using the arms to move from branch to branch, with the body hanging suspended beneath the arms
  92. community
    a unit of primate social organizations composed of fifty or more individuals who inhabit a large geographical area together
  93. dominance hierarchies
    an observed ranking system in primate societies ordering individuals from high (alpha) to low standing corresponding to predictable behavioral interactions including domination
  94. grooming
    the ritual cleaning of another animal’s skin and fur to remove parasites and other matter
  95. ovulation
    moment when the egg released from the ovaries into the womb is receptive for fertilization
  96. tool
    an object used to facilitate some task or activity
  97. macroevolution
    evolution above species level
  98. speciation
    the process of forming new species
  99. cladogenesis
    speciation through a branching mechanism whereby an ancestral population gives rise to two or more descendant populations
  100. anagenesis
    a sustained directional shift in a population’s average characteristics
  101. punctuated equilibria
    a model of macroevolutionary change that suggest evolution occurs via long periods of stability or stasis punctuated by periods of rapid change
  102. continental drift
    according to the theory of place tectonics, the movement of the continents embedded in underlying plates on the earth’s surface in relation to one another over the history of life on earth
  103. bipedalism
    a special form of locomotion on two feet found in humans and their ancestors
  104. Australopithecus
    the genus including several species of early bipeds from southern and eastern Africa living between about 1.1 and 4.3 million years ago, one of whom was directly ancestral to humans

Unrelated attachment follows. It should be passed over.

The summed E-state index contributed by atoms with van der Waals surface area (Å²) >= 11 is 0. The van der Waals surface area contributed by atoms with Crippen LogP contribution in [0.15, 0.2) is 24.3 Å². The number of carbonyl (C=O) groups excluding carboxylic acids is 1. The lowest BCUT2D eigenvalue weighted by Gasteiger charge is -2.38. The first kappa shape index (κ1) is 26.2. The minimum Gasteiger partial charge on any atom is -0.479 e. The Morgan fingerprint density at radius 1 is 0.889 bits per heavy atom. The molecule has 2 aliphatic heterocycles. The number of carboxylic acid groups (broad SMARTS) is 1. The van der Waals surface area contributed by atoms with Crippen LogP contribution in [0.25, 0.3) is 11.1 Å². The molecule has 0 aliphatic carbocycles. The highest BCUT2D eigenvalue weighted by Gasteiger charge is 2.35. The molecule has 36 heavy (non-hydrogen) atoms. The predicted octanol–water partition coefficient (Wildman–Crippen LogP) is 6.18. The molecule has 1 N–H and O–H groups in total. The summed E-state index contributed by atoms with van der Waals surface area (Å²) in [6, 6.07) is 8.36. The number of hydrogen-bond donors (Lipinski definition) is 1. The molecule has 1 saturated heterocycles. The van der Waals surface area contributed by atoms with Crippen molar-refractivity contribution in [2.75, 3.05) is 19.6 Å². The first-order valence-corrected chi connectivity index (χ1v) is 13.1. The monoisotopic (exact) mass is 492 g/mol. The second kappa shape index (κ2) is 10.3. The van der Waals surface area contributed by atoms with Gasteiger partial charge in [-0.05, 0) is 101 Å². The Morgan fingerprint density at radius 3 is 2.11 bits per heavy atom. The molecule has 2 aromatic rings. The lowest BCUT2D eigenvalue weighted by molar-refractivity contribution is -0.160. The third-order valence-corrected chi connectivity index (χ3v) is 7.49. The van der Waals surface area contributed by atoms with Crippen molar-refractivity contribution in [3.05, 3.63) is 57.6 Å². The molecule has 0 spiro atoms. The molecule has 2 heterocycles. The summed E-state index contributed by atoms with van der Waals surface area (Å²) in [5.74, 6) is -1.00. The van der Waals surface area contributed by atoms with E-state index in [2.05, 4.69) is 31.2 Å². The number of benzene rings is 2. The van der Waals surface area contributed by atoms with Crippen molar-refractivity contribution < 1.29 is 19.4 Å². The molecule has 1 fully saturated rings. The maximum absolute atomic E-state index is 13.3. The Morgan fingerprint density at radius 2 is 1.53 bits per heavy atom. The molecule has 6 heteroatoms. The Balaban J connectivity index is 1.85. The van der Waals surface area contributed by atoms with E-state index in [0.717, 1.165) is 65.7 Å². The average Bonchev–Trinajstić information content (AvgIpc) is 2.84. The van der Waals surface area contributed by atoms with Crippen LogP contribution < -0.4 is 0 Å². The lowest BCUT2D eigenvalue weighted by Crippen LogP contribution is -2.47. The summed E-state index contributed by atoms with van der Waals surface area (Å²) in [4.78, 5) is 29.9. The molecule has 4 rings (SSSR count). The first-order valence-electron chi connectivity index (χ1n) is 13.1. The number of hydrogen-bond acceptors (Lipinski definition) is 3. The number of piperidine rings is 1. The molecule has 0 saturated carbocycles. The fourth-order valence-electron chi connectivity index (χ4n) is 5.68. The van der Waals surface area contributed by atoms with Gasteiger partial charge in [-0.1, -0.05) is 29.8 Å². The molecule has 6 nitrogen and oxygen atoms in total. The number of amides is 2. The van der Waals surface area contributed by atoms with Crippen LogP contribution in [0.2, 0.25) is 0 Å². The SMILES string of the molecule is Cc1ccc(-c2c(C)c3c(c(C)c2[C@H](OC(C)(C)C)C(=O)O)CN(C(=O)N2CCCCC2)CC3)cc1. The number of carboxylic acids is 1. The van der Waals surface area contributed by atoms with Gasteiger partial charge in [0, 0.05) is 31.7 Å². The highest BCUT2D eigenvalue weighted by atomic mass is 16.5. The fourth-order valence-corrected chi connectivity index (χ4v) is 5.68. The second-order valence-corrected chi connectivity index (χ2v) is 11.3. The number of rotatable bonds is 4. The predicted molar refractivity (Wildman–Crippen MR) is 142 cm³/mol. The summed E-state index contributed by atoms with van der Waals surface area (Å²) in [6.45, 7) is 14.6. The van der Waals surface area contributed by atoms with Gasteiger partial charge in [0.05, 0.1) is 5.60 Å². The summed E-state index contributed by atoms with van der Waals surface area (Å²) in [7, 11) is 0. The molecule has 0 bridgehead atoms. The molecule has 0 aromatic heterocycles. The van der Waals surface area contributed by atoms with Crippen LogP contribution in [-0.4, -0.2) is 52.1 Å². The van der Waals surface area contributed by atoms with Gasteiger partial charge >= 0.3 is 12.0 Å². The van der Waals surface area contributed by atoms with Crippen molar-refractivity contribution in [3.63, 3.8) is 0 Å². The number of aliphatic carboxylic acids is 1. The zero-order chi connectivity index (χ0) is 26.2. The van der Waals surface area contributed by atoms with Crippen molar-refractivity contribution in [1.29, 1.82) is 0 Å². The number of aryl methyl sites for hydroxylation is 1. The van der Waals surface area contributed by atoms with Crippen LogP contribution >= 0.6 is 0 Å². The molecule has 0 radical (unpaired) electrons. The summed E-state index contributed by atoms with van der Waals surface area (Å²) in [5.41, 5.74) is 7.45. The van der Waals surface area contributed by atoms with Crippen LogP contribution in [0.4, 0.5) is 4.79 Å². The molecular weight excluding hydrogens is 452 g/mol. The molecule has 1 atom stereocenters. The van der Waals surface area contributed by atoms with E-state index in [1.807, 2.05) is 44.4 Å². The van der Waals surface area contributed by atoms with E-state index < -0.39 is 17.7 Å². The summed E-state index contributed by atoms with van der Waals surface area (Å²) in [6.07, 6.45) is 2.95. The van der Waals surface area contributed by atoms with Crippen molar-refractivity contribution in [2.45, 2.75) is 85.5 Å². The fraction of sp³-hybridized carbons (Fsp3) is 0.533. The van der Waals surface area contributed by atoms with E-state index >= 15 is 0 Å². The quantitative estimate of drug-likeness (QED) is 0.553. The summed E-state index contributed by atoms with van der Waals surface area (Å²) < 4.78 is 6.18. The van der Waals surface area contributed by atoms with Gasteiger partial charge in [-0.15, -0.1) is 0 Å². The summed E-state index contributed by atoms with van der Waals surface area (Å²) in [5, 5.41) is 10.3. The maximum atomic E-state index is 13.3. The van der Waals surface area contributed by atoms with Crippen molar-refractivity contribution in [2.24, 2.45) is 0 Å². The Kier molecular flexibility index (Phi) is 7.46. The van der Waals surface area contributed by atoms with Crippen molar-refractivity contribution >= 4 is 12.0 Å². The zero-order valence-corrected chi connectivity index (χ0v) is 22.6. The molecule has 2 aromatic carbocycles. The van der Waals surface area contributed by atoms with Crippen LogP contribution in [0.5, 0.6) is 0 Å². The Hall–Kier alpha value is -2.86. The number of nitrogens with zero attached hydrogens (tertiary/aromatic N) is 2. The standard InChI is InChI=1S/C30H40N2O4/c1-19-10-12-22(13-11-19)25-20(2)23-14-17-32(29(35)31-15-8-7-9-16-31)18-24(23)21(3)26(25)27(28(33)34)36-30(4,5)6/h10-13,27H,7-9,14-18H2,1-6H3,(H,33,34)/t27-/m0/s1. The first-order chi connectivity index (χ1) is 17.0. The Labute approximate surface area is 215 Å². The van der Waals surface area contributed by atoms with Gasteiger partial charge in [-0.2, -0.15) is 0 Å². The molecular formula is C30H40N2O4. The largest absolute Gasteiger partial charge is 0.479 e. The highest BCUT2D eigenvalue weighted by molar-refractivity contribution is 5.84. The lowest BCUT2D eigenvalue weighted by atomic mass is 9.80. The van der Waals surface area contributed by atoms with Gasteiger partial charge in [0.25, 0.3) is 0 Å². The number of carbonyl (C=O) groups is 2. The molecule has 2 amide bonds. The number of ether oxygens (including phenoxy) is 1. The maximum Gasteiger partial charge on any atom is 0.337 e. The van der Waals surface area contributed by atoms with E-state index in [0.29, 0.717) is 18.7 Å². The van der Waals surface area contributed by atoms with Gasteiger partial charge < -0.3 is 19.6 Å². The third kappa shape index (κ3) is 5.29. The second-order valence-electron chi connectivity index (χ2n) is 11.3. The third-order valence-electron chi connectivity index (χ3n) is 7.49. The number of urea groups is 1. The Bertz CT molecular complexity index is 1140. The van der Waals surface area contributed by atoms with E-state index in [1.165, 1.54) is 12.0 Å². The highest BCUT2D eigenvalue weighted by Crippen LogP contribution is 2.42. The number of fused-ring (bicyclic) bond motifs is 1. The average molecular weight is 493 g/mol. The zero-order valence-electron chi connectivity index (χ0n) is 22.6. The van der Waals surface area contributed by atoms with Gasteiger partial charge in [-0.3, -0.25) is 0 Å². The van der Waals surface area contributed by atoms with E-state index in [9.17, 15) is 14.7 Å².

105. robust australopithecines
    several species within the genus Australopithecus who lived from 1.1 to 2.5 million years ago in eastern and southern Africa; known for the rugged nature of their chewing apparatus (large back teeth, large chewing muscles, and bony ridge on their skull tops for the insertion of these large muscles)
  106. gracile australopithecines
    members of the genus Australopithecus possessing a more lightly nuilt chewing apparatus; likely had a diet that included more meat tan that of the robust australopithecines
  107. Oldowan
    the first stone tool industry beginning between 2.5 and 2.6 million years ago
  108. lower Paleolithic
    old stone age beginning with the earliest oldowan tools spanning from about 200,000 or 250,000 to 2.6 million years ago
  109. homo habilis
    “handy man” the first fossil members of the genus homo appearing 2.5 million years ago, with larger brains and smaller faces then australopithecines
  110. homo erectus
    “upright man” a species with the genus home first appearing just after 2 million years ago in Africa and ultimately spreading throughout the old world
  111. neandertals
    a distinct group within the genus homo inhabiting Europe and Southwest Asia from approximately 30,000-125,000 years ago
  112. mousterian
    the tool industry of the neandetals and their contemporaries or Europe, southwest Asia, and northern Africa from 40,000-125,000 years ago
  113. upper Paleolithic
    the last part (10,000 to 40,000 years ago) of the old stone age, featuring tool industries characterized by long slim blades and an explosion of creative symbolic forms
  114. multiregional hypothesis
    the hypothesis that modern humans originated through the process of simultaneous local transition from homo erectus to home sapiens throughout the inhabited world
  115. recent African origins hypothesis
    the hypothesis that all modern people are derived from one single population of archaic homo sapiens from Africa who migrates out of Africa after 100,000 years ago, replacing all other archaic forms due to their superior cultural capabilities. Also called the Eve or out of Africa hypothesis